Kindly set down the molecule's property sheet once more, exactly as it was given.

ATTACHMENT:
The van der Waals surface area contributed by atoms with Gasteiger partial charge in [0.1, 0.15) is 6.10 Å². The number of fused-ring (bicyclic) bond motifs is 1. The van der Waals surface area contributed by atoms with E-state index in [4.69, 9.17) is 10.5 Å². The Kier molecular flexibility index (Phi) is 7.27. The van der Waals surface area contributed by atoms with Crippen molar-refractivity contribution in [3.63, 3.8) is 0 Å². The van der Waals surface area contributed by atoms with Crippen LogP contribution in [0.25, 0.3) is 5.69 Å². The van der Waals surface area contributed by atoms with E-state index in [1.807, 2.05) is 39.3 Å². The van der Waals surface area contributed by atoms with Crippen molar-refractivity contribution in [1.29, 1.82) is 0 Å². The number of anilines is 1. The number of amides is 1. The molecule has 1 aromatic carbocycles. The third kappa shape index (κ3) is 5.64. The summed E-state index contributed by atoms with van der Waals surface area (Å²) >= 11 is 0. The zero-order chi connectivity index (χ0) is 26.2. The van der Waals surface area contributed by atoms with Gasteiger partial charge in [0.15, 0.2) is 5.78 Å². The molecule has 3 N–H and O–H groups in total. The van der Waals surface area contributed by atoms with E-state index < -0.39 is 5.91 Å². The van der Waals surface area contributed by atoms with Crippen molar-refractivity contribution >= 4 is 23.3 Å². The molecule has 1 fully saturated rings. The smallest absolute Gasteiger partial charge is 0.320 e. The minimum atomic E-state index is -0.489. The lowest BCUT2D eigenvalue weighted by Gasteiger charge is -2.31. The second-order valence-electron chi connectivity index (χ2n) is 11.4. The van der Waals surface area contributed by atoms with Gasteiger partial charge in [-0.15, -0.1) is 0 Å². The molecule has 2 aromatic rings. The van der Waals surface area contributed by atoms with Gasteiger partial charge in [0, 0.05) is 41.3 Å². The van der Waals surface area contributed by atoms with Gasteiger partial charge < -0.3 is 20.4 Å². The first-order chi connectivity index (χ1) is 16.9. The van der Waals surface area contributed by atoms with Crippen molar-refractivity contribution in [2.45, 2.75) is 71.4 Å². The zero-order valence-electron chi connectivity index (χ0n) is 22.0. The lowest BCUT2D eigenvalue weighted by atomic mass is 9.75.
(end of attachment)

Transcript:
The van der Waals surface area contributed by atoms with Gasteiger partial charge in [0.1, 0.15) is 6.10 Å². The number of fused-ring (bicyclic) bond motifs is 1. The van der Waals surface area contributed by atoms with E-state index in [4.69, 9.17) is 10.5 Å². The Kier molecular flexibility index (Phi) is 7.27. The van der Waals surface area contributed by atoms with Crippen molar-refractivity contribution in [3.63, 3.8) is 0 Å². The van der Waals surface area contributed by atoms with Crippen LogP contribution in [0.25, 0.3) is 5.69 Å². The van der Waals surface area contributed by atoms with E-state index in [1.807, 2.05) is 39.3 Å². The van der Waals surface area contributed by atoms with Crippen molar-refractivity contribution in [1.29, 1.82) is 0 Å². The number of anilines is 1. The number of amides is 1. The molecule has 1 aromatic carbocycles. The third kappa shape index (κ3) is 5.64. The summed E-state index contributed by atoms with van der Waals surface area (Å²) >= 11 is 0. The zero-order chi connectivity index (χ0) is 26.2. The van der Waals surface area contributed by atoms with Gasteiger partial charge in [0.15, 0.2) is 5.78 Å². The molecule has 3 N–H and O–H groups in total. The van der Waals surface area contributed by atoms with E-state index < -0.39 is 5.91 Å². The van der Waals surface area contributed by atoms with Crippen molar-refractivity contribution >= 4 is 23.3 Å². The molecule has 1 fully saturated rings. The smallest absolute Gasteiger partial charge is 0.320 e. The minimum atomic E-state index is -0.489. The lowest BCUT2D eigenvalue weighted by Gasteiger charge is -2.31. The second-order valence-electron chi connectivity index (χ2n) is 11.4. The van der Waals surface area contributed by atoms with Gasteiger partial charge in [-0.15, -0.1) is 0 Å². The molecule has 2 aromatic rings. The van der Waals surface area contributed by atoms with Gasteiger partial charge in [0, 0.05) is 41.3 Å². The van der Waals surface area contributed by atoms with Gasteiger partial charge < -0.3 is 20.4 Å². The first-order chi connectivity index (χ1) is 16.9. The van der Waals surface area contributed by atoms with Crippen molar-refractivity contribution in [2.45, 2.75) is 71.4 Å². The zero-order valence-electron chi connectivity index (χ0n) is 22.0. The lowest BCUT2D eigenvalue weighted by atomic mass is 9.75.